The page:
'I try to be positive, it's the only way to cope'
Tim O'Sullivan, 66 years old - rheumatoid arthritis
Tim O'Sullivan is 66 years old and worked in construction for most of his life. But when the Cork man, who is married to Ann and has three grown up children, started experiencing chronic pain, his working life came to an end.
* "Ten years ago I stared getting severe pain which would come and go, but was usually worse in the mornings. I had it in my hands for a while but it wasn't until my ankles became affected that I decided to go to the doctor.
* I knew something wasn't right but arthritis was the last thing on my mind. So when my GP sent me for tests and it was confirmed that I had rheumatoid arthritis, I was really shocked. I was put on medication which worked for a while but then things started to get really bad and I had to give up work, which was a real wrench.
* I couldn't really move like other people, I wasn't able to do simple things and I would have a really difficult time trying to get out of bed in the morning. I was in constant contact with my medical team as there is no one-fix-for-all with arthritis so my medication was having to be tweaked to fit my needs. I was put on biologic therapy which involved giving myself an injection every week - and so far so good, this seems to be keeping it all at bay.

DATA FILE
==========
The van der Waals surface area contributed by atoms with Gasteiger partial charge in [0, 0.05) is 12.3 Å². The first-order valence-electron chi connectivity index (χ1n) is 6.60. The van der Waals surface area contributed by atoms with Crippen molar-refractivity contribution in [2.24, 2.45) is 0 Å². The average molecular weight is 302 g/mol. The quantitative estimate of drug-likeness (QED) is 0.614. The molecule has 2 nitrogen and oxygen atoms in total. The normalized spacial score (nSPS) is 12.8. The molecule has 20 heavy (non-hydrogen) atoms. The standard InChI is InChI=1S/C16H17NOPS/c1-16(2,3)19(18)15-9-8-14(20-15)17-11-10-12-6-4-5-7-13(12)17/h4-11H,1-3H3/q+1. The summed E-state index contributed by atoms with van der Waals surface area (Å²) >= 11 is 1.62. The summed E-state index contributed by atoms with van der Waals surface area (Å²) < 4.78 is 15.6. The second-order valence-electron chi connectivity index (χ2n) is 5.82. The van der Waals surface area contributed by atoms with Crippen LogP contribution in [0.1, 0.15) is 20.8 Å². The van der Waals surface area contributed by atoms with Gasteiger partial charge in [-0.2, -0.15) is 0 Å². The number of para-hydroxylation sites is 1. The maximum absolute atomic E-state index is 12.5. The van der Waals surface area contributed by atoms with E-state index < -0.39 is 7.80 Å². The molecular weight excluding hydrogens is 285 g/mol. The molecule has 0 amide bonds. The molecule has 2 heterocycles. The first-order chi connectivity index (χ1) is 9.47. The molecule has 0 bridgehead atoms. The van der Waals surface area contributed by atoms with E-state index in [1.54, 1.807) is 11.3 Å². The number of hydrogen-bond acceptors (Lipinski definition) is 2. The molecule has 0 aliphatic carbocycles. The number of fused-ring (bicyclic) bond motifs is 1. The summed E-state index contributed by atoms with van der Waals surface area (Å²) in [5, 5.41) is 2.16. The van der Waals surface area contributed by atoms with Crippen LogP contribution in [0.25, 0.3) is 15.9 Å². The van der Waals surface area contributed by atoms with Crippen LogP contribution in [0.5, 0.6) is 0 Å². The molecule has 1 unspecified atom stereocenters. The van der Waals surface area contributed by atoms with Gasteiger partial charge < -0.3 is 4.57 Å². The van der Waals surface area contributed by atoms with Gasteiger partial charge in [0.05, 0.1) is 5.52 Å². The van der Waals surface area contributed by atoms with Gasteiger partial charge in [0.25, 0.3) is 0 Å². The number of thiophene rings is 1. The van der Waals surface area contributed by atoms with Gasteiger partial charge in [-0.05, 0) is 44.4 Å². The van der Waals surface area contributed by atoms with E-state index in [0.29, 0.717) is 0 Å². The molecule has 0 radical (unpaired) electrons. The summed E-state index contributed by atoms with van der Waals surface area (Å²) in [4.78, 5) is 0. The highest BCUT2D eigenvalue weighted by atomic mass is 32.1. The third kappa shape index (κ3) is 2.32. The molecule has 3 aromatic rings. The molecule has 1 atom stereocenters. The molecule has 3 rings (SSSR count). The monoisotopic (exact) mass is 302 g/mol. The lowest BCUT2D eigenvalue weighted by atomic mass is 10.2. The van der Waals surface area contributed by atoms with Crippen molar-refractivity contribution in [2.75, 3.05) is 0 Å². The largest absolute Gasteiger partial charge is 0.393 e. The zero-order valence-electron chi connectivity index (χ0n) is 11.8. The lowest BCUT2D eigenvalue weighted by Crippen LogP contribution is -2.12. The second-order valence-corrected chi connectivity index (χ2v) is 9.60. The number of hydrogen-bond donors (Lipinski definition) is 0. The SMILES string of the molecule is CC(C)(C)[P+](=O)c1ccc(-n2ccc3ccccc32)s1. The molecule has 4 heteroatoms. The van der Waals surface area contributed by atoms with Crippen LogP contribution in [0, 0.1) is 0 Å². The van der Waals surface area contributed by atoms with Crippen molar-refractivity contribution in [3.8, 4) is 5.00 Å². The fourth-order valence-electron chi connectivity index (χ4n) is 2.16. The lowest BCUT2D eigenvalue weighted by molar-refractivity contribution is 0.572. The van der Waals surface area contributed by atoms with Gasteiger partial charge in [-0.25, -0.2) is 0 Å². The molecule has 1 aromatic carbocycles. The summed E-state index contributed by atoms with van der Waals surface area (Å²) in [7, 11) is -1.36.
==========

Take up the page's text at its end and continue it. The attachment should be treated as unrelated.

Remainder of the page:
* I still have problems with mobility and notice it especially when I am trying to keep up with people. My right hand is very stiff and I can't open jars or lift things with it sometimes.
* But I try to be positive as it's the only way to cope. I did a 'Living Well With Arthritis' programme which was great as it is given by people who are in the same position and really understand what you are going through.
* I also make sure to get as much exercise as I can because even when I have a bad flare-up, moving is the best medicine, so I walk every day, swim three times a week and go out cycling when the weather is good. I also make sure I have a healthy diet and I can't drink alcohol on my medication either, so I definitely have a good lifestyle.
* The easiest thing to do after a diagnosis of arthritis is to throw in the towel as everything can seem so difficult, but I have learned it's not the end of the world and with good support from family, friends and doctors, I am living a full, happy life."
Health & Living